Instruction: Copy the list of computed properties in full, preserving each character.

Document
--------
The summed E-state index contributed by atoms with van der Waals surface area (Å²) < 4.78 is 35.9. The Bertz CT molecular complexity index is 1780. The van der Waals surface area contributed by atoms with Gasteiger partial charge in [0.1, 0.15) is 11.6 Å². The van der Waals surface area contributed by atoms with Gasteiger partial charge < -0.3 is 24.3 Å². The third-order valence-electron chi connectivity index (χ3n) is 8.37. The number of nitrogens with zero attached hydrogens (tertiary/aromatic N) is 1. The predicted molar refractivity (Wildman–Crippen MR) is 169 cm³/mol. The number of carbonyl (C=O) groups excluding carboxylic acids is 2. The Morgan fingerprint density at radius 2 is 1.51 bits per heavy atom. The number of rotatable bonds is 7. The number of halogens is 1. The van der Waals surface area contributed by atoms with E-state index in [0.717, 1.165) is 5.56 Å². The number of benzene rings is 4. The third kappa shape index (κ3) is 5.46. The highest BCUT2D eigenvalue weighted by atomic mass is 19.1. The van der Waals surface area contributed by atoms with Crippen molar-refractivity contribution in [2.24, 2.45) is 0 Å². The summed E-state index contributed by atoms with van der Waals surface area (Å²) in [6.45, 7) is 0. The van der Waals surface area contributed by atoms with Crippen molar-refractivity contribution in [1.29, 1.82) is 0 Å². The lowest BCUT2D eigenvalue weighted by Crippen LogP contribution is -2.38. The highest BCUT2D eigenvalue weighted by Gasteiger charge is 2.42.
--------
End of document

The summed E-state index contributed by atoms with van der Waals surface area (Å²) < 4.78 is 35.9. The Bertz CT molecular complexity index is 1780. The van der Waals surface area contributed by atoms with Gasteiger partial charge in [0.1, 0.15) is 11.6 Å². The van der Waals surface area contributed by atoms with Gasteiger partial charge < -0.3 is 24.3 Å². The third-order valence-electron chi connectivity index (χ3n) is 8.37. The number of nitrogens with zero attached hydrogens (tertiary/aromatic N) is 1. The predicted molar refractivity (Wildman–Crippen MR) is 169 cm³/mol. The number of carbonyl (C=O) groups excluding carboxylic acids is 2. The Morgan fingerprint density at radius 2 is 1.51 bits per heavy atom. The number of rotatable bonds is 7. The number of halogens is 1. The van der Waals surface area contributed by atoms with E-state index in [0.717, 1.165) is 5.56 Å². The number of benzene rings is 4. The third kappa shape index (κ3) is 5.46. The highest BCUT2D eigenvalue weighted by atomic mass is 19.1. The van der Waals surface area contributed by atoms with Crippen molar-refractivity contribution in [2.24, 2.45) is 0 Å². The summed E-state index contributed by atoms with van der Waals surface area (Å²) in [6.45, 7) is 0. The van der Waals surface area contributed by atoms with Crippen molar-refractivity contribution in [1.29, 1.82) is 0 Å². The lowest BCUT2D eigenvalue weighted by Crippen LogP contribution is -2.38. The highest BCUT2D eigenvalue weighted by Gasteiger charge is 2.42.